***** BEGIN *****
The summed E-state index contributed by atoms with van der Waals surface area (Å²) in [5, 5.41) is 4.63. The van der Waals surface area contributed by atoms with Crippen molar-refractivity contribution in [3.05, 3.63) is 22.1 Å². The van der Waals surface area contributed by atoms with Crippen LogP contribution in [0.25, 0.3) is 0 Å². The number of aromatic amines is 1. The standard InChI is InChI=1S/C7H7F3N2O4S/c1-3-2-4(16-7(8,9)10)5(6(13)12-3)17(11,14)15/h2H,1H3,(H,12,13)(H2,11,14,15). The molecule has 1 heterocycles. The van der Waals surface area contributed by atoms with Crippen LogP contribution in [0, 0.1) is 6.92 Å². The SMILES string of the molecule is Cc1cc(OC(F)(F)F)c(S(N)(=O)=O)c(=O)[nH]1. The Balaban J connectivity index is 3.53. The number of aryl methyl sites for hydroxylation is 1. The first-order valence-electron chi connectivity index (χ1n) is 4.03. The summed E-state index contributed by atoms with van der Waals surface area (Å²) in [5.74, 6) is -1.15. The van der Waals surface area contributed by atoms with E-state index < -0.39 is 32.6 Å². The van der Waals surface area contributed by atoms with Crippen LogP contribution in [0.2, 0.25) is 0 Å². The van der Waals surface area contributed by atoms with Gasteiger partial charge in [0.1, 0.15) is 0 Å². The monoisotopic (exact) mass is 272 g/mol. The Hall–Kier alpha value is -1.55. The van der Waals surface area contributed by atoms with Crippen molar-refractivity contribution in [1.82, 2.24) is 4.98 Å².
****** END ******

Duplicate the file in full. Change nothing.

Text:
The summed E-state index contributed by atoms with van der Waals surface area (Å²) in [5, 5.41) is 4.63. The van der Waals surface area contributed by atoms with Crippen molar-refractivity contribution in [3.05, 3.63) is 22.1 Å². The van der Waals surface area contributed by atoms with Crippen LogP contribution in [0.25, 0.3) is 0 Å². The number of aromatic amines is 1. The standard InChI is InChI=1S/C7H7F3N2O4S/c1-3-2-4(16-7(8,9)10)5(6(13)12-3)17(11,14)15/h2H,1H3,(H,12,13)(H2,11,14,15). The molecule has 1 heterocycles. The van der Waals surface area contributed by atoms with Crippen LogP contribution in [0, 0.1) is 6.92 Å². The SMILES string of the molecule is Cc1cc(OC(F)(F)F)c(S(N)(=O)=O)c(=O)[nH]1. The Balaban J connectivity index is 3.53. The number of aryl methyl sites for hydroxylation is 1. The first-order valence-electron chi connectivity index (χ1n) is 4.03. The summed E-state index contributed by atoms with van der Waals surface area (Å²) in [5.74, 6) is -1.15. The van der Waals surface area contributed by atoms with E-state index < -0.39 is 32.6 Å². The van der Waals surface area contributed by atoms with Crippen LogP contribution in [0.2, 0.25) is 0 Å². The van der Waals surface area contributed by atoms with Gasteiger partial charge in [0.1, 0.15) is 0 Å². The monoisotopic (exact) mass is 272 g/mol. The Hall–Kier alpha value is -1.55. The van der Waals surface area contributed by atoms with Crippen molar-refractivity contribution in [1.82, 2.24) is 4.98 Å².